This is the beginning of a new set of things. Inspired by my post on “certain kinds of guys” in hacker culture. In this post I’m going to lay out the reasons I have in the past not liked rust, why I became immensely hostile to it, and what spaces I operate in that made rust so inaccessible to me.
While I doubt that I will find myself liking rust this time around, I think in doing this I can at least better explain myself better.
Why I haven’t liked rust
It didn’t even run where I needed it to run
So if there is anything I am somewhat known for, it has got to be my
freebsd fangirling. A previous version of this site had it front and
centre. My hostcloak on freenode before the fall was
freebsd/lover/alliefox… and rust didn’t run on freebsd. It test
suite wouldn’t pass, it could compile without a standard library and
that’s about it. On top of that a lot of projects that I’ve had since
are embedded projects for micro-controllers like the msp430. Rust’s
code size was much larger than C’s and this was a problem, it wouldn’t
fit in the tiny micro-controllers we had specced out for the project.
I don’t like it’s optics
Everything around the language is all about how the language makes “safety” easy, and coming from a C perspective and an infosec perspective, I find that claim infuriating because memory safety errors while common, are not the only kind of error in existence, and errors in logic can be far more damaging.
In the earlier days there was also this aura of unearned elitism as well. It couldn’t run everywhere, almost nothing of value was written in it (which in many ways can still be said today.) and yet people were acting like it was already the best thing ever made and was changing everything.
I don’t like it’s (~ version 0.8.0) structure
I found rust back when I last used it to be somehow both very terse
and very verbose. Additionally, the push to throw more stuff into the
compiler through macros was a “bad code smell” to me as someone who
was writing C and C++. I felt like “wasn’t this exactly the kind of
thing they complained about us doing?” whenever i saw a
!, It always
felt too clever, and clever code was never a good thing.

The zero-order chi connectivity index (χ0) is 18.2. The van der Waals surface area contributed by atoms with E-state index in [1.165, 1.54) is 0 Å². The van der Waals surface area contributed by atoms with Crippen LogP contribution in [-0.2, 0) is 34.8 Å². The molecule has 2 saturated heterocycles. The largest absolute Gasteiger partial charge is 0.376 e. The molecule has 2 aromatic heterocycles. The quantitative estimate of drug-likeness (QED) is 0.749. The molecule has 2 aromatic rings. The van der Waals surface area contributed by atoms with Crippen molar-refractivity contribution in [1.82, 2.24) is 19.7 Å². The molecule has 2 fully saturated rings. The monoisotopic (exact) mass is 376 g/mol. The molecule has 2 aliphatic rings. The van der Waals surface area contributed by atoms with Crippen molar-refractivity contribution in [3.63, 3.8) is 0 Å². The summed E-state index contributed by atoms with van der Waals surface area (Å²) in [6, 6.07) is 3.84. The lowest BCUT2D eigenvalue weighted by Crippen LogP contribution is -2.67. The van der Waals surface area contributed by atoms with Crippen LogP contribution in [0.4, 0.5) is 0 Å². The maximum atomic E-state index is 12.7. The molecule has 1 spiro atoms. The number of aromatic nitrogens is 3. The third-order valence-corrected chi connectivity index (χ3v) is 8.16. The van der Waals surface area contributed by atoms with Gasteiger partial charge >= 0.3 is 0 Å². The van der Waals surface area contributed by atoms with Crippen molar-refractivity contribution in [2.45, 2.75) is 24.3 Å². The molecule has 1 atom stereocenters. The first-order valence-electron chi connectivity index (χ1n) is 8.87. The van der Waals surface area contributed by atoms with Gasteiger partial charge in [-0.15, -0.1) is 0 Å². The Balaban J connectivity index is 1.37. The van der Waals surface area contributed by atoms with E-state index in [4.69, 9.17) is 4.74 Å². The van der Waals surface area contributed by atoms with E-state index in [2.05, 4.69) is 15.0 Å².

I don’t like it’s fans
Rust users have this annoying tendency to essentially recreate everything, and ask you why you aren’t using rust. This gets very annoying, especially if you are primarily a C programmer. But they aren’t the worst, they in the end are still programmers, the worst are the people who don’t even write code, they just hear through the aforementioned optics I mentioned, that rust is better in every way, even in places where rust at the time DIDN’T EVEN RUN.
Why I became so hostile.
I didn’t start out hostile. I actually was very interested in the language during 0.7.0~0.8.0. I wrote a script that continuously tried to build it’s patches until tests passed on my servers (which ran FreeBSD). This lasted about a month without ever passing. I tried to learn it with a build on my linux box, and I found the syntax clear as mud.
I put it down and just went back to doing what I normally did at the time, C and Perl, and didn’t think much about it for a long while. It grew. Suddenly I’m getting asked in IRC chats when talking about projects why I’m not writing them in rust, and there is a refusal to take “it doesn’t run there” as an answer.
I got tired of seeing take after take about how people who write in C and C++ are the problem, and the world would be better if everyone would just switch to rust. Ignoring the fact that still, at the time, rust did not run on most micro-controllers. I started digging in deeper and deeper, every single time I saw something like that. OpenSSL being OpenSSL caused a massive amount of these as it still does to this day.
Honestly, I feel it says more about OpenSSL than it does about C, but asking people to stop using OpenSSL is literally impossible
Today it’s just all of these feelings swirled together. I find it hard to not stubbornly stay in this space. It’s been literal years of refusing to try it again.
Why I don’t think I’ll like it
For rust to really blow my mind and for me to love it, It has a heck of a task ahead of it. These days I don’t program as much anymore, and when I do I’m working in Elixir. I’ve grown an appreciation for C++ working on a couple of projects of a partner of mine’s especially with Qt.
We as a whole like languages where the code we need to write just flows like water from our mind. Everything we’ve seen of rust code doesn’t seem to be that and likely would cause us deep frustration instead.
But we will try, and even more difficult, we will try to open our mind a bit instead of stubbornly refusing it.
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